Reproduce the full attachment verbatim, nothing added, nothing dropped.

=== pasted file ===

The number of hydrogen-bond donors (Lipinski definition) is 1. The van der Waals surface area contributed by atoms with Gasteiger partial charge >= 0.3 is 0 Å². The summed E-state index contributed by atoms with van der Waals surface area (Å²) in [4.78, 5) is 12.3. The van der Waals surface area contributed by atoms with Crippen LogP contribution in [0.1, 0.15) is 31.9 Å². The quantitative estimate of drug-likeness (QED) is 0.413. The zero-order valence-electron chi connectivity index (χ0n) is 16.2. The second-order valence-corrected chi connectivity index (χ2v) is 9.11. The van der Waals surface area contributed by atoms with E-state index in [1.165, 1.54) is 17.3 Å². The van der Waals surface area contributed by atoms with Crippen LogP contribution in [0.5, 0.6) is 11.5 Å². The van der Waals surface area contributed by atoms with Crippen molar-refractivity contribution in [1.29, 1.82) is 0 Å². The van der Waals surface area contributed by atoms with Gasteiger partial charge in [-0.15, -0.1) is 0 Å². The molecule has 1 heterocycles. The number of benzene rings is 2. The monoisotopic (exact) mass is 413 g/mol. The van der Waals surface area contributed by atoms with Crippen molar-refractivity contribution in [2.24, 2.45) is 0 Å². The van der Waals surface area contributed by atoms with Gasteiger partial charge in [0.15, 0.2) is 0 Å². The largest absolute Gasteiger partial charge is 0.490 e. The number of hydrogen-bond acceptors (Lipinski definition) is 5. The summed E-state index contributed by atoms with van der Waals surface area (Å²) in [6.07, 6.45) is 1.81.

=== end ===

The number of hydrogen-bond donors (Lipinski definition) is 1. The van der Waals surface area contributed by atoms with Gasteiger partial charge >= 0.3 is 0 Å². The summed E-state index contributed by atoms with van der Waals surface area (Å²) in [4.78, 5) is 12.3. The van der Waals surface area contributed by atoms with Crippen LogP contribution in [0.1, 0.15) is 31.9 Å². The quantitative estimate of drug-likeness (QED) is 0.413. The zero-order valence-electron chi connectivity index (χ0n) is 16.2. The second-order valence-corrected chi connectivity index (χ2v) is 9.11. The van der Waals surface area contributed by atoms with E-state index in [1.165, 1.54) is 17.3 Å². The van der Waals surface area contributed by atoms with Crippen LogP contribution in [0.5, 0.6) is 11.5 Å². The van der Waals surface area contributed by atoms with Crippen molar-refractivity contribution in [1.29, 1.82) is 0 Å². The van der Waals surface area contributed by atoms with Gasteiger partial charge in [-0.15, -0.1) is 0 Å². The molecule has 1 heterocycles. The number of benzene rings is 2. The monoisotopic (exact) mass is 413 g/mol. The van der Waals surface area contributed by atoms with Crippen molar-refractivity contribution in [2.24, 2.45) is 0 Å². The van der Waals surface area contributed by atoms with Gasteiger partial charge in [0.15, 0.2) is 0 Å². The largest absolute Gasteiger partial charge is 0.490 e. The number of hydrogen-bond acceptors (Lipinski definition) is 5. The summed E-state index contributed by atoms with van der Waals surface area (Å²) in [6.07, 6.45) is 1.81.